The Office of Film + Music, the coalition argues, provided support to a nearly drowning industry. Flawed support, perhaps, but the group says abandoning a dedicated film and music office might send a negative signal from a city that already struggles to attract film business when competing against tax-incentive-aided Portland and the “Hollywood of the North,” Vancouver, B.C.
“This industry in Seattle is bleeding jobs in film and music,” says Doug du Mas, a location manager and Hollywood Teamsters Local 399 member. “Just look at the number of [music] venues we’re losing. [For] film, all you gotta do is look to Vancouver or Portland to see where we fall in between a major film center and a minor film center.”
All the local industry workers are getting in response, du Mas says, is a “bag of magic beans.”
For the Seattle film industry, mistrust of City Hall is nothing new. The industry has long felt like an afterthought in the local creative industry. In fact, “throughout our process over the past five months,” a consultant wrote in a recent, city-commissioned film industry report, “I observed an industry that feels it has been under-valued by the city of Seattle. Seattle’s film ordinance has not been updated in over 25 years, and stakeholders see the city making only minimal investment to support the industry at this time.”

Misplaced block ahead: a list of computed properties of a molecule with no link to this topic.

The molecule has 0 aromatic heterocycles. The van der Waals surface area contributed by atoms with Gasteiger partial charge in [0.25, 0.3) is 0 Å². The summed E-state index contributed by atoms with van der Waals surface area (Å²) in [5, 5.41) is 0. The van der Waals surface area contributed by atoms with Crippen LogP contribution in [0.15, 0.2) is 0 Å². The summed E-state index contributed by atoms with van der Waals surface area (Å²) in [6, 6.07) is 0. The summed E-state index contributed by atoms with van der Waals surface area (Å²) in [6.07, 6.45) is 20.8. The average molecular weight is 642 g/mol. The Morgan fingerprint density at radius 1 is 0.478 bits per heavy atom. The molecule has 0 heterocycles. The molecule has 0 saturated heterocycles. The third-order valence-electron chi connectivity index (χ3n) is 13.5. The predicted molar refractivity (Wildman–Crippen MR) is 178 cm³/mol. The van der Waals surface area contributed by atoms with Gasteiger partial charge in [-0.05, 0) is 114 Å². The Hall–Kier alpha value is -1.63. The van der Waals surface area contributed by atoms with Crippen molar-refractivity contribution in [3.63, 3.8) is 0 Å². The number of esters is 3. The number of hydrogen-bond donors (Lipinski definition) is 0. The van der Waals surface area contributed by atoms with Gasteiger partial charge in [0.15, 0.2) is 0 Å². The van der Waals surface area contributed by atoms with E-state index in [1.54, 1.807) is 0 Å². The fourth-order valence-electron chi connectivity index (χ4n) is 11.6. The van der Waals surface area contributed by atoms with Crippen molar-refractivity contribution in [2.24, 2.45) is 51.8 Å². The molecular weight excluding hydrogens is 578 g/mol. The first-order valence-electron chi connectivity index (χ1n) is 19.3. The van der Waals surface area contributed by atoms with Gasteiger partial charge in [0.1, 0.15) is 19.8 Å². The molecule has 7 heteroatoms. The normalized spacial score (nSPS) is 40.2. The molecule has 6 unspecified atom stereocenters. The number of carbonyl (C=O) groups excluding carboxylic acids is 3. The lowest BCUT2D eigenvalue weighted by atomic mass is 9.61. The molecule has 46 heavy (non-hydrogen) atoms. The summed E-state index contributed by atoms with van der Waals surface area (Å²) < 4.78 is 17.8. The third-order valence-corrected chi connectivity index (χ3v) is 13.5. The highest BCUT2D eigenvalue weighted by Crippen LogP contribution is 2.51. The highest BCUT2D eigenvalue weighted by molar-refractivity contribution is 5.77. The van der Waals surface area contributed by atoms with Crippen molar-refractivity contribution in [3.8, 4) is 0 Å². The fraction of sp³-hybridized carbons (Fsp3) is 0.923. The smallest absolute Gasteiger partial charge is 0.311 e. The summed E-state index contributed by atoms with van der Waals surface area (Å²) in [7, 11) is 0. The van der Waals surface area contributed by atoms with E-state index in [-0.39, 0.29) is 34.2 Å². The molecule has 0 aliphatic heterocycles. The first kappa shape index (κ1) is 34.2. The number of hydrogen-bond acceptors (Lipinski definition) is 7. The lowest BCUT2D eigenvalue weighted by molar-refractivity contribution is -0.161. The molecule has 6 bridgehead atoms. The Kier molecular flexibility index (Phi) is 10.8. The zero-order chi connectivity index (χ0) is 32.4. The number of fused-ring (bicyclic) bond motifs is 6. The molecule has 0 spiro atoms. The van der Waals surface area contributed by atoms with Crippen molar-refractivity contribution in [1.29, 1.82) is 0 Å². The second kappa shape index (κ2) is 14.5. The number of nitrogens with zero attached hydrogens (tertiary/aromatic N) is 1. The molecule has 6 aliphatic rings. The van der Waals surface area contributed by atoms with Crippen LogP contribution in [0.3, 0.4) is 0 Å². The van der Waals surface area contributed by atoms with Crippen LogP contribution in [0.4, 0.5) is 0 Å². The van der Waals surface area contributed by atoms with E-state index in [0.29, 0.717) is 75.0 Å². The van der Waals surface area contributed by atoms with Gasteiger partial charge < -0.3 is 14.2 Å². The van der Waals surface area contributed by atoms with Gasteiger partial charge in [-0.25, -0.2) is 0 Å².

Engstrom, the Office of Arts and Culture director, described Seattle as being at a “structural disadvantage” compared with Los Angeles and Vancouver, which have strong tax incentives for filmmaking and reputations as movie-production meccas.
“So we have to be really innovative about how we support our film industry here,” he said. “And I hope we can earn back that trust.”
The six-month outreach process was intended to do just that. But even though the coalition admits it was part of that process, the group maintains it was blindsided by the reorganization and didn’t really get a seat at the table.
The city disagrees. “I don’t think anybody has … been more centered in the process than the film industries, and particularly labor in the film industry,” said Engstrom, pointing out that the city organized three labor-specific roundtables. “The very first table we had, they literally were at.”